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Researchers from Singapore-MIT Alliance for Research and Technology (SMART), MIT’s research enterprise in Singapore, and National University of Singapore (NUS) have developed a unique method for generating and processing fluid droplets under previously unattainable conditions. The discovery can be transformative in a range of scientific applications including the study of biological and chemical processes, and can pave the way for more exquisite and targeted pharmaceutical and consumer products.
The new process is explained in a paper titled “Embedded droplet printing in yield-stress fluids”, published in the prestigious journal, Proceedings of the National Academy of Sciences of the United States of America (PNAS). The project is part of the National Research Foundation’s (NRF) Intra-CREATE Collaborative Grant, which enabled the collaboration between researchers from the Campus for Research Excellence and Technological Enterprise (CREATE) partner institutions SMART and NUS.
Dr Arif Zainuddin Nelson, a researcher under SMART and Intra-CREATE’s project “Advanced Manufacturing of Pharmaceutical Drug Products using Modular Microfluidic Processes”, led the development of the new method, which is the first of its kind to take advantage of yield-stress fluids to create the ideal conditions for experimentation, processing or observation of various samples. Using the embedded droplet printing approach, the research team was able to produce suspended and perfectly spherical drug-laden particles. The new approach avoids malformations that are common in conventional methods, which produce particles that are ovoid in shape and result in poor flowability during manufacturing of medicines.
“We have developed a set of tools that allows us to observe and process many different applications under this unique method, including chemical and biological reactions,” said NUS Professor Saif Khan, who is also part of the research team. “Pharmaceuticals is just one of the areas where this could produce transformative results, which is where our work is focused. We could change the way drugs are made, formulate them in a way that improves quality, revolutionise the way existing drugs are taken by patients, and envision entirely new drugs that cannot be made today.”
The embedded droplet printing method, which can also be used to alter the size and dosage of existing drugs, would be particularly useful for designing high potency medicine that needs to be taken in very small doses, such as drugs taken by cancer patients. It can also lead to more tailored medicine as the new process would make it easier to develop small batches of specialised drugs for specific patients.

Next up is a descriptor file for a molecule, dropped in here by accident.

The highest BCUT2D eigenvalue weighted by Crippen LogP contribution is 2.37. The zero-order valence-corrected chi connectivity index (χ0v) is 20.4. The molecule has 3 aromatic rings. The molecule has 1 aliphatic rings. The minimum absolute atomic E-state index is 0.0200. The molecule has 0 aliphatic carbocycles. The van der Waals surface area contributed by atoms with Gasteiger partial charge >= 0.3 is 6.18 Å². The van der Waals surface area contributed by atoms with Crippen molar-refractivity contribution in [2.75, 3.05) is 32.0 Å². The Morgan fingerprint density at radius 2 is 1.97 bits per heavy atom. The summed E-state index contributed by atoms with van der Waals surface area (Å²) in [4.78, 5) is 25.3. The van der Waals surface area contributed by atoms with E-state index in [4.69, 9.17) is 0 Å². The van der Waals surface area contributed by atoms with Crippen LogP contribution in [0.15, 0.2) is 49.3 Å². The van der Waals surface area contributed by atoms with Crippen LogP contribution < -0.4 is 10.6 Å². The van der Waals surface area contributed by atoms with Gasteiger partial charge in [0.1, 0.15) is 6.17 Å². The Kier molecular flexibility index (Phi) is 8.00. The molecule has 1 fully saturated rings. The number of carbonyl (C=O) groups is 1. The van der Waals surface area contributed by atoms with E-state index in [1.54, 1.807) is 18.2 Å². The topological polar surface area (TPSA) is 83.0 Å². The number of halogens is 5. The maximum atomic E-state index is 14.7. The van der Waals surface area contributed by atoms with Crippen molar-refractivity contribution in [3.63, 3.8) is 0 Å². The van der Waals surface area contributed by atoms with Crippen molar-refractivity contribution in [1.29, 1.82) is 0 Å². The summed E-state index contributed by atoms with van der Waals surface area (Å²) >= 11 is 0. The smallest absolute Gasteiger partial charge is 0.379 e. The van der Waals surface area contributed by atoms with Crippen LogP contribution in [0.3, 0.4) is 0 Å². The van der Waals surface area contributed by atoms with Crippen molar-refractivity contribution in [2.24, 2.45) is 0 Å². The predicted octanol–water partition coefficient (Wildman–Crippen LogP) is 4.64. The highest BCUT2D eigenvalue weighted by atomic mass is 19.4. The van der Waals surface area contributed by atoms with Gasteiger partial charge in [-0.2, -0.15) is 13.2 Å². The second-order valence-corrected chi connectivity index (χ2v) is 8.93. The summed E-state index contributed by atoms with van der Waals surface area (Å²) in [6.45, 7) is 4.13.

“With the exception of going into space to be in zero-gravity, this method is the only way to achieve an environment where various processes can be observed in such an isolated state,” said Dr Nelson. “However, achieving a zero-gravity state is prohibitively expensive, and we have created a substantially easier and cheaper process to achieve a unique environment where chemical and biological processes are undisturbed by the outside forces.”
For pharmaceuticals, Intra-CREATE’s new microfluidic process would allow the capital costs for the formation of high-quality drugs to be circumvented, leading to potentially cheaper medication as well. The microfluidic process can also enable a range of other applications outside of the manufacturing of medicine, including:
Antibiotic testing: bacteria colonies can be cultured within each individual droplet. Different antibiotics and dosages can be tested on each droplet to quickly provide doctors and researchers with a view on potential antibiotics and cures. The unique environment allows manipulation of droplets in a way that could simulate infections
Embedded chemical reaction chambers: Microfluidic systems are able to handle a high throughput of small and precise volumes of reagents. The new process enables an improved environment for chemical reactions by removing solid boundaries, and can be used for nanoparticle production
Co-author of the research paper and Principal Investigator for SMART’s Interdisciplinary Research Group, Critical Analytics for Manufacturing Personalised-Medicine (CAMP), MIT Professor Patrick Doyle said, “The new microfluidic process can be a gamechanger in a range of scientific experimentation, and the generality and wide impact of this method couldn’t have been achieved without SMART and NUS working together.”
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